—- Increasing outwards investment by Chinese Government in recent years, ostensibly to diversify the economic risks and to meet its development requirement and attempted diversification of the real economy has enabled the Chinese firms to provide funds for natural resource and infrastructure investment in emerging markets and low-income countries. This is already happening in Asia, Africa and Latin America, and it is likely to continue into the future as well. In particular, there is a growing role of Chinese finance in the developing regions and quite recently in developed world too on account of Europe and Americas most constrained access to capital and finance after financial crisis, more particularly after the European debt crisis. In its capacity as global largest forex reserve holder, Chinese investment in Bonds and Securities of most of the developed countries including USA, Japan and EU region means a lot to such countries in many ways.

—- Country’s outward foreign direct investment (FDI) will reach US $150 billion by 2015, representing an annual increase of 17% for each year in its 12th five-year plan (2011-2015). The country’s overseas projects and businesses volume will reach US $180 billion and US $120 billion, respectively, in 2015. An expected 1 million Chinese will be working abroad by the end of the 12th five-year plan, according to the statements of MOFCOM, China.

In the mutual collaboration context, efforts are on to optimise outward FDI and promote industry modernisation through leading processing manufacturers to explore international markets; increased co-operation in agriculture; supporting policies of the government for the Chinese companies investing in overseas R&D and enlarging the scope of Services sector for experience sharing for opening up in due course.

Ongoing projects include co-operation on investments in Africa and Latin America and infrastructure investments abroad for manufacturing companies and further co-operative investment in Europe and the United States to cultivate the much needed skills in research in strategic industries, branding and marketing abroad as well as within the country for efficiency gains. The government will also encourage Chinese companies to seek opportunities with companies in Taiwan, Hong Kong and Australia to develop their global markets.

THE GREAT EXPECTATION FROM PR CHINA Big things are expected of China as it selects a new generation leadership. The world may be expecting for immediate response to strategic and economic issues and to the reforms process in China. This is obvious but one has to appreciate that Chinese as a country and a nation believe in incremental and phased approach to the transformation process. It has successfully been applied in economy, more so in industrialisation, tax reforms and regional economic development. Moreover, significant reforms have, despite being slow, maintained rapid economic growth and created enough jobs for a population of 1.3 billion to keep the unrest constantly at bay.

Besides, most leadership changes in the world require reasonable time to bringing about reforms in given sectors without losing the vitality and exercise of proper control on the economy, over the citizens and for building effective team capable of making substantial difference. In China, however, “There is an established pattern that new standing committees coming in pushes through some early reforms”. Removal of most obvious distortions like a few aforementioned, especially financial sector handicaps, allowing the development of small and medium enterprises, removal of various kinds of disparities and major imbalances from the economy etc must take precedence on other initiatives.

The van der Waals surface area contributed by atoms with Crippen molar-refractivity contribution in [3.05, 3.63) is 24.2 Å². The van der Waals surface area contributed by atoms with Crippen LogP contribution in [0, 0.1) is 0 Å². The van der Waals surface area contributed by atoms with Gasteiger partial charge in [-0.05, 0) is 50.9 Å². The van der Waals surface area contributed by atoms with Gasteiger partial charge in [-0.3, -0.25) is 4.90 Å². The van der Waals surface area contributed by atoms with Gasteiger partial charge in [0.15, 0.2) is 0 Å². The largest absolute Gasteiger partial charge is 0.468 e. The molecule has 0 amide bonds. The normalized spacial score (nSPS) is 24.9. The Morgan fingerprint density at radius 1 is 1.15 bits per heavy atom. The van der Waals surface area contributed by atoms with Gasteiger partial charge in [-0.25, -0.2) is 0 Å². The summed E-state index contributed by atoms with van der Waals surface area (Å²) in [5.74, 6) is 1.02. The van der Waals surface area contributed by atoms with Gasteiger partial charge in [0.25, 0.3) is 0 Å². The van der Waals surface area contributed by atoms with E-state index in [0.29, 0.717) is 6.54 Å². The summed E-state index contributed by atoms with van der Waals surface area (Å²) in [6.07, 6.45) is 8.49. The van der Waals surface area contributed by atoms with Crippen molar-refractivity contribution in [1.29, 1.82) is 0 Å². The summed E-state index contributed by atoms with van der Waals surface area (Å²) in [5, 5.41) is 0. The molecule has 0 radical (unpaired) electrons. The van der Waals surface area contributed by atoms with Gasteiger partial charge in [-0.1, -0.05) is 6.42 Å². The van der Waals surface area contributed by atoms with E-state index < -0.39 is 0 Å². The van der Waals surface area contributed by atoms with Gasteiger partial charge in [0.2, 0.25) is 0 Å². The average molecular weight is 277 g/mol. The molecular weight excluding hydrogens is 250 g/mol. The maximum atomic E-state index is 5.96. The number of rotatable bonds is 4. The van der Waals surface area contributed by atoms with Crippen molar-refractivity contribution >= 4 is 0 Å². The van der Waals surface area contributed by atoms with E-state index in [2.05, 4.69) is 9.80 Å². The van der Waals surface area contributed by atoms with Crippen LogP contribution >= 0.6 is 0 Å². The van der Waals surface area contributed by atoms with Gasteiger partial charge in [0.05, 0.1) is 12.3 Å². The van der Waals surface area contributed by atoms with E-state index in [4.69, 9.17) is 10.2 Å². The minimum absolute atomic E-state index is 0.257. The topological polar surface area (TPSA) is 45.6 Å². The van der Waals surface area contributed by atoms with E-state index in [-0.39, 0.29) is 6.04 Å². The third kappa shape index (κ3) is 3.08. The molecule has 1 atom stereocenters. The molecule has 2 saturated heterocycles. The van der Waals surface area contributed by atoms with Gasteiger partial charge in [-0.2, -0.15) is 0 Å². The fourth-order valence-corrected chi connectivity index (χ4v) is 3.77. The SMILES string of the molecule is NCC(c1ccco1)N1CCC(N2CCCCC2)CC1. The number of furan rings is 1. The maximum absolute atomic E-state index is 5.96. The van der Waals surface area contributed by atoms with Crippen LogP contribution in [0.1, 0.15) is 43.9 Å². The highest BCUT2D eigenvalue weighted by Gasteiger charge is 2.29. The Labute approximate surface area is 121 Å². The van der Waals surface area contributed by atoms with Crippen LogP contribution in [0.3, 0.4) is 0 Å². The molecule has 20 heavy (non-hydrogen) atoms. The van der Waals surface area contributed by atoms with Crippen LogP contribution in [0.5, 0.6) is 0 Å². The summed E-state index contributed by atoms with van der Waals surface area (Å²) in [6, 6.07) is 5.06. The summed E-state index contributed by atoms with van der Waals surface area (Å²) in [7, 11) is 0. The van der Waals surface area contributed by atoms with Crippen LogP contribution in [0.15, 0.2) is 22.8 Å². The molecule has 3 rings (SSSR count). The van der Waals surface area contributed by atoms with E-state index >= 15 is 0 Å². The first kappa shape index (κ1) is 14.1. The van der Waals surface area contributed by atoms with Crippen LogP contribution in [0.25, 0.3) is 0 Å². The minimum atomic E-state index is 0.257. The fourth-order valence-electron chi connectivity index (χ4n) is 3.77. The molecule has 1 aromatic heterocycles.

Initially the world has witnessed the new leadership’s soft approach to reforms, especially in view of hands full with a host of strategic issues such as a territorial spat with Japan and pressure for yet another fiscal stimulus (in the wake of controversy arising out of previous one in terms of spread of money in the market on its account) to shore up the economy for domestic social stability and powerful developments abroad by avoiding the hard landing. Still, recent reports state that China’s leaders have desired that national policy think tanks should formulate ambitious economic reform plans that may cut the power of state-owned firms that enjoy huge privileges such as preferential access to bank loans and government contracts.

However, the approach to reform must focus on three critical factors for determining a successful program, ie careful design, credibility and responsiveness to changing economic conditions. It is essentially challenging. But one needs to understand that China is definitely in an era in which administrative and substantive expertise in specific policy areas is increasingly important for promotion into the top levels of the party and for strategic economic management positions in the centre and at provincial/economic levels.

FUTURE OUTLOOK The present foreign policy of China is catching up with its new status; it is investing in new industries and markets in Asia for trade, food, energy and other resources. Its trade is booming with Africa, Asia and ASEAN countries that may further tone up its diplomatic muscles. Its economy is not bracing for a hard landing despite repeated expression of doubts by western experts. This is on account of novel management of monetary and fiscal policies that showed off in response to crisis and avoidance of much trumpeted re.al estate bubble. There is no apparent outburst of economic issues between China & USA such as the yuan-dollar exchange rate and trade disputes, at least in the near future notwithstanding the strategic rivalries. Influence in the energy sector has supplanted its international image and influence. Economic relations with Australia, Korea and Japan don’t seek upheavals in the upcoming regional economic integration scenario